Caring for Stranded Marine Animals
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Patient Update October 3rd

Seals:

 

 

 

 

 

 

 

 

 

 

 

 

 

 

 

 

 

 

 

 

 

 

Androscoggin “Andy”, Chicopee, Pawcatuck “Tuck”, and Piscataqua “Cat”

 

The Tank 2 Crew is doing well without any significant health changes. This past week they received a pre-release examination to determine their weight, length, and overall health regarding a potential release. After careful examination of these seals by our team of veterinarians, it was determined that Andy (first photo), Chicopee (fourth photo), Tuck (third photo) and Cat (second photo) are all in very good health, and are eligible for a release! Stay tuned for further updates on their release status as we continue to look into release sites that are not afflicted by the declared Unusual Mortality Event (UME) and we try to get these seals back into the wild where they will flourish!

 

 

 

 

 

 

Sugar

After receiving eye surgery to help promote the growth of healthy tissue in her eye, Sugar has done very well! Also she initially struggled being separated from Bear and Jones after being moved to an isolation pod, she has since adjusted to the operation. After receiving treatments following the surgery, she cleared another exciting milestone! Sugar has been moved to one of our larger tanks! Check back in next week for updates on the success of her eye procedure when we take her stitches out!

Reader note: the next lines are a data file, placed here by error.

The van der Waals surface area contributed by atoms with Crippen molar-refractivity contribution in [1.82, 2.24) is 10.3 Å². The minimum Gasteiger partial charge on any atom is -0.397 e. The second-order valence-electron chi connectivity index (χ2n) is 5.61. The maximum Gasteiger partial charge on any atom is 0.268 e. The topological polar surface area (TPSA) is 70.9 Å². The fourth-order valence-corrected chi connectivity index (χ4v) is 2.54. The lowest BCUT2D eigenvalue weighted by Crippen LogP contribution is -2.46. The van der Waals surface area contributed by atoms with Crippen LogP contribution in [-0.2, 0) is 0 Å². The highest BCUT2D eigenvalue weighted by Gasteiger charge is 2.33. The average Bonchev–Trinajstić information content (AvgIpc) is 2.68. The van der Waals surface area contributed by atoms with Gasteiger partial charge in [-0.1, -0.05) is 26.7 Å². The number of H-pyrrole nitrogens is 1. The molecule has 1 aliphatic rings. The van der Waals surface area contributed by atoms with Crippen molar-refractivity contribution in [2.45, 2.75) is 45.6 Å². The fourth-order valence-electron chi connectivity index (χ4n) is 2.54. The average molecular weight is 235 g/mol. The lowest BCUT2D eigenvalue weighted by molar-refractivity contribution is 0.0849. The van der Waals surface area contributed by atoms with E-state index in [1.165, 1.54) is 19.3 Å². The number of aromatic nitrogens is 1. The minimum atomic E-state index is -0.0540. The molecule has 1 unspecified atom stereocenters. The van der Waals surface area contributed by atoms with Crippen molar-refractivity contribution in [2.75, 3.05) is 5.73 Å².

Jones and Bear

Jones (top) and Bear (bottom) are doing very well without any significant health changes. While we await the results from Sugar’s eye surgery to determine if either Jones or Bear would be a candidate for such a procedure, they too have been moved to one of our larger tanks! As of this week they are off all treatments and have graduated from Pup Room alongside Sugar. Here the three of them will be reunited and continue to eat well up until their eventual release!

 

Turtles:

 

 

 

 

 

 

Etta

Etta is doing well without any significant changes to her health. There has been no word on potential dates for  her surgery, although it will likely occur in the coming weeks as we at the National Marine Life Center prepare for this upcoming turtle season. She continues to eat as much squid as she desires – being the only sea turtle at our facility, she gets a lot of attention from our dedicated volunteers.

 

Posted by Grant M.

Grant is a second semester intern who recently graduated from Roger Williams University with degrees in Biology and Chemistry.

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